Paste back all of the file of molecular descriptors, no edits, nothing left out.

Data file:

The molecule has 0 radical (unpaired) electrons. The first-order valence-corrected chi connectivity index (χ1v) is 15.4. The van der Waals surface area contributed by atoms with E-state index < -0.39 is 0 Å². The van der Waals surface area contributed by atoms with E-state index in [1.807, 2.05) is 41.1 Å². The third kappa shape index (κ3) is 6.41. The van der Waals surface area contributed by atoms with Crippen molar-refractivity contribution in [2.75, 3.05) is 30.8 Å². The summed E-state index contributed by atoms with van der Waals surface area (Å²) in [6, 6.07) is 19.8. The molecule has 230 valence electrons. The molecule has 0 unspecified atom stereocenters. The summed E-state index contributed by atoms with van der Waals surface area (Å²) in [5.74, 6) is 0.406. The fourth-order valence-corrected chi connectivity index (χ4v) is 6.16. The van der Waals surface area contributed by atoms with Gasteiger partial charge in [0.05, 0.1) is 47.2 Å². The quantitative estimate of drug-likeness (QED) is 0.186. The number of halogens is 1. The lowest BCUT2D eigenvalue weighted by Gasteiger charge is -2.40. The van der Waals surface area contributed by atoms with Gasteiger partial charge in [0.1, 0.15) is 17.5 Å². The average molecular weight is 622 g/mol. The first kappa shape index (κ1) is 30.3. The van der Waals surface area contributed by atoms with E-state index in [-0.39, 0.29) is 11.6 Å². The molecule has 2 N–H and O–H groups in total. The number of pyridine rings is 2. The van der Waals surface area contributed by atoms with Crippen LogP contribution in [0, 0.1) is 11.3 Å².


The molecule has 0 radical (unpaired) electrons. The first-order valence-corrected chi connectivity index (χ1v) is 15.4. The van der Waals surface area contributed by atoms with E-state index < -0.39 is 0 Å². The van der Waals surface area contributed by atoms with E-state index in [1.807, 2.05) is 41.1 Å². The third kappa shape index (κ3) is 6.41. The van der Waals surface area contributed by atoms with Crippen molar-refractivity contribution in [2.75, 3.05) is 30.8 Å². The summed E-state index contributed by atoms with van der Waals surface area (Å²) in [6, 6.07) is 19.8. The molecule has 230 valence electrons. The molecule has 0 unspecified atom stereocenters. The summed E-state index contributed by atoms with van der Waals surface area (Å²) in [5.74, 6) is 0.406. The fourth-order valence-corrected chi connectivity index (χ4v) is 6.16. The van der Waals surface area contributed by atoms with Gasteiger partial charge in [0.05, 0.1) is 47.2 Å². The quantitative estimate of drug-likeness (QED) is 0.186. The number of halogens is 1. The lowest BCUT2D eigenvalue weighted by Gasteiger charge is -2.40. The van der Waals surface area contributed by atoms with Gasteiger partial charge in [0.1, 0.15) is 17.5 Å². The average molecular weight is 622 g/mol. The first kappa shape index (κ1) is 30.3. The van der Waals surface area contributed by atoms with E-state index in [-0.39, 0.29) is 11.6 Å². The molecule has 2 N–H and O–H groups in total. The number of pyridine rings is 2. The van der Waals surface area contributed by atoms with Crippen LogP contribution in [0, 0.1) is 11.3 Å².